Benson knew many of the colorful characters who competed in the Unlimited category. “I remember when Bob Gilliam had the Fascination next to us in the Seafair pits. I was about 50 feet from the boat, talking to somebody. Gilliam was starting up his engine and over-revving it. The damn thing blew up and the supercharger pieces landed right at my feet—the big chunks were about a foot in diameter. That was kind of crazy. I did work with Bob Gilliam, because when I worked with Harold Hilton, he was also sponsoring Gilliam. I had to get him up out of bed half the time. He was always partying the night before the race, and had girlfriends. He never would get up on time and I’d have to get him to the race. They never had all the equipment they needed, or they hooked things up wrong. One time they hooked up the water lines to the fuel lines and the fuel lines to the water lines. The whole engine filled up with fuel. I had to borrow a carburetor from Budweiser. They never would have loaned it to Gilliam, but I knew all the people. They were all guys that had worked on engines for my dad and we’d borrow a carburetor from them. I had to keep Gilliam going for at least half a year. Gilliam also painted my Hilton Hy-Per-Lube the poppy red color. He was a nice guy, but he was such a character. In that junkyard he had in Bothell, the old Miss Seattle was sitting out there for years, along with all that junk. He was real proud of all that junk. People would go out there and get needed parts from him. I was surprised when I did that Slough race spreadsheet, that he actually raced in the Slough one year.”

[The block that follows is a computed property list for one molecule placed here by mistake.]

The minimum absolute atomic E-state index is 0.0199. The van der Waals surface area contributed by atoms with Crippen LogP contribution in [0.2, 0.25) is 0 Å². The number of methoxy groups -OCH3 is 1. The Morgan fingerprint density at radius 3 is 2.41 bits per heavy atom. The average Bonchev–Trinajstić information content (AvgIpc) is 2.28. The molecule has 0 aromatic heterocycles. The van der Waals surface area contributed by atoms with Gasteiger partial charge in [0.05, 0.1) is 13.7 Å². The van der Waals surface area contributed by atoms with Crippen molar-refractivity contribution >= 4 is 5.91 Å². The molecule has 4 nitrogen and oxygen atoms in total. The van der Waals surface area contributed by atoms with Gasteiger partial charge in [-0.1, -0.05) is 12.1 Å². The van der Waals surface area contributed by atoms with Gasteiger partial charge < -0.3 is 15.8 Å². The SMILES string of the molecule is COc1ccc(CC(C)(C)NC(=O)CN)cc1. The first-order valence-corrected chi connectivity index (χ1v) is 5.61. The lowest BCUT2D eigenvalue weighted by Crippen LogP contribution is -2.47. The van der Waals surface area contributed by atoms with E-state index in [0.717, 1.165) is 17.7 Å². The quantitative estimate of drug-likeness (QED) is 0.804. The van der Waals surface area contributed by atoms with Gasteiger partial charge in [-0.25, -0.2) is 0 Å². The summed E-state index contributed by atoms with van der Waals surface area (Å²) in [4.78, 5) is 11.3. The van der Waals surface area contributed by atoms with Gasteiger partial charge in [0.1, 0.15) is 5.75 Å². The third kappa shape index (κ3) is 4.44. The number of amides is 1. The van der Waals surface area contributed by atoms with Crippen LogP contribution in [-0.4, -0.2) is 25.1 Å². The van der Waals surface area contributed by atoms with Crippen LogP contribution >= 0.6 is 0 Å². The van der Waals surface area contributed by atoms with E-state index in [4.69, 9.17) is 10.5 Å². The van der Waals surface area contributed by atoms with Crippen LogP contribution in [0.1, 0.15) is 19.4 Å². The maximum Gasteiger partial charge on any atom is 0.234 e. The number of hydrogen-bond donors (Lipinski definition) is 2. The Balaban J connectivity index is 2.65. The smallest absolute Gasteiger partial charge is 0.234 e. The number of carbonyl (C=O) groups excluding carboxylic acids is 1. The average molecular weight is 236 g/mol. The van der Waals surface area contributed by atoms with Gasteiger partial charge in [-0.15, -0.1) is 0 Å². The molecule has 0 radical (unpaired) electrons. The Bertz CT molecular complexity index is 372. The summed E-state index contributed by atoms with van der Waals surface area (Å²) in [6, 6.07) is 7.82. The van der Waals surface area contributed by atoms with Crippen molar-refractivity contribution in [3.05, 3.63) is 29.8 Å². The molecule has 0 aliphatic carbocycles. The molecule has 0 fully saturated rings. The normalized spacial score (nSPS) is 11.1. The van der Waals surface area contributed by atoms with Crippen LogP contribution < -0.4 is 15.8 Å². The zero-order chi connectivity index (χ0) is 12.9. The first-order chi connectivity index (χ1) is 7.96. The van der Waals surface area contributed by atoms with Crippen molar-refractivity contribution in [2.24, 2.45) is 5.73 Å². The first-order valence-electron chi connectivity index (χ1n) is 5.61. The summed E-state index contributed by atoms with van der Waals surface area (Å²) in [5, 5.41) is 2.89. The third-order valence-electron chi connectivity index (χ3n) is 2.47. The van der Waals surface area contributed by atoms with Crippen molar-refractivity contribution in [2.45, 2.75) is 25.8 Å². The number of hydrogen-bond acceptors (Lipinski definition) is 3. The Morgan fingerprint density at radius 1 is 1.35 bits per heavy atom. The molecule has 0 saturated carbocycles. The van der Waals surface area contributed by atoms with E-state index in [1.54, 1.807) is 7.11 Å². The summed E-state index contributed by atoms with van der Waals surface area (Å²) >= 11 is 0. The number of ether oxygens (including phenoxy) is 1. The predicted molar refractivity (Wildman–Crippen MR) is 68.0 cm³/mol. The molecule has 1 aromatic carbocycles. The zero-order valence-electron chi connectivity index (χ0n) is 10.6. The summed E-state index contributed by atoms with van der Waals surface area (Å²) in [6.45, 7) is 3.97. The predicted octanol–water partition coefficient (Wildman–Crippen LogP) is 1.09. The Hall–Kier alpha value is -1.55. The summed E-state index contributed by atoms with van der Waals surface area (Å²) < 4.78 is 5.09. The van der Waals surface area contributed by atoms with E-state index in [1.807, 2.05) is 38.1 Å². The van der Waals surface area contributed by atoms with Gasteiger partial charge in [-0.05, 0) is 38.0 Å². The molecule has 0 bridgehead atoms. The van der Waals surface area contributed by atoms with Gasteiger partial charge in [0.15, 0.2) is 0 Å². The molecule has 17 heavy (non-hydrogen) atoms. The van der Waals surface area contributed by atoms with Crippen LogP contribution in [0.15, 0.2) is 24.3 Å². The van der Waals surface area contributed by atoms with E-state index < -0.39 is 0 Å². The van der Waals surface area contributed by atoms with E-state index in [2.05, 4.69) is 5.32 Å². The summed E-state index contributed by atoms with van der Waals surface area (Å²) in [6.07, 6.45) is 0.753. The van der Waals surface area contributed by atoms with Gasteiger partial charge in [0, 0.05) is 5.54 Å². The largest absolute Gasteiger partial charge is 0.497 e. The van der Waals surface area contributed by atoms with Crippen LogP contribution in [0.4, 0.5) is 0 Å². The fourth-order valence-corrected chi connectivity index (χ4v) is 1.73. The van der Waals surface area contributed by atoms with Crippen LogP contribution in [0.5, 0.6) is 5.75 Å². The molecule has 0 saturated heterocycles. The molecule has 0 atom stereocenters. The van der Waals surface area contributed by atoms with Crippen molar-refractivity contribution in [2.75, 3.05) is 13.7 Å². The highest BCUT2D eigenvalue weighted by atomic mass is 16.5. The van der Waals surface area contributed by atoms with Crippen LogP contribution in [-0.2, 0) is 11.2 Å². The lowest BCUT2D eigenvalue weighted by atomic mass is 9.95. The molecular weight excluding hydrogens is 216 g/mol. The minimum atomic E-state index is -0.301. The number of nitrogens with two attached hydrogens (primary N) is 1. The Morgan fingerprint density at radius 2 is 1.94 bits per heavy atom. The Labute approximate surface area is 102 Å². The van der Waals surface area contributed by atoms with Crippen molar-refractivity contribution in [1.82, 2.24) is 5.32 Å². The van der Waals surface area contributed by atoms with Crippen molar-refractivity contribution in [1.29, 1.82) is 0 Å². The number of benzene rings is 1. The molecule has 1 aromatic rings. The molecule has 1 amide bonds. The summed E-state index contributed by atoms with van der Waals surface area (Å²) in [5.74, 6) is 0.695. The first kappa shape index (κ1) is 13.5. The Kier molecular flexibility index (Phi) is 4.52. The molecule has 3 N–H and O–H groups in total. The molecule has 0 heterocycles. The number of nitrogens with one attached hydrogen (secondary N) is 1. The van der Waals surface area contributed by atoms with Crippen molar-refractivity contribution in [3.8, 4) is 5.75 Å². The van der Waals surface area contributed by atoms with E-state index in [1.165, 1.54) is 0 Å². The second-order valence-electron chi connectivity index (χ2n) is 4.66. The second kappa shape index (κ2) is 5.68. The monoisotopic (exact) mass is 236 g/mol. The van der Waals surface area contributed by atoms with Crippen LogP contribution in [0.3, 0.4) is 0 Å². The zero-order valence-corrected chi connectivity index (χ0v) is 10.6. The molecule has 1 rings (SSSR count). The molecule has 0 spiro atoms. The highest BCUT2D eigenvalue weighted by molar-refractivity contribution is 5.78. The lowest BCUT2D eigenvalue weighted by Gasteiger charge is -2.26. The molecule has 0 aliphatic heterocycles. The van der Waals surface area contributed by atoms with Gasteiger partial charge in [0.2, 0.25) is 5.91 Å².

Following the accident that ended his driving career, Benson began working in an official capacity. “Lin Ivey, who was the starter for the Unlimited races on the West Coast, got me involved in helping him,” Benson explains. “When I quit racing, I became an official. Eventually, when Lin passed away, I took over as the chief starter for the West Coast Unlimited races. We replaced the starting mechanism that was made from slot machine parts that ran the clock and everything. I designed a computerized system to run all that. We were always screwing up trying to count down backwards. Sometimes we had to start over and that really upset everybody. I had to do something to fix that. I eventually became the chief timer. I designed the first efficient computerized timing system with a guy from Boeing. He did all the software on it. I did that for about 15 years, then got fed up with the politics.” Benson also did timing for inboard and outboard record races in Region 10. “I had a little Macintosh and I’d bring that and run it on the generator. I had a little program. All I’d do is put in the seconds and it would automatically do all the scoring, so we knew what each lap speed was, and we could alert people when they were under the record. I really enjoyed that; and my wife, Carolyn, would come out and help me.”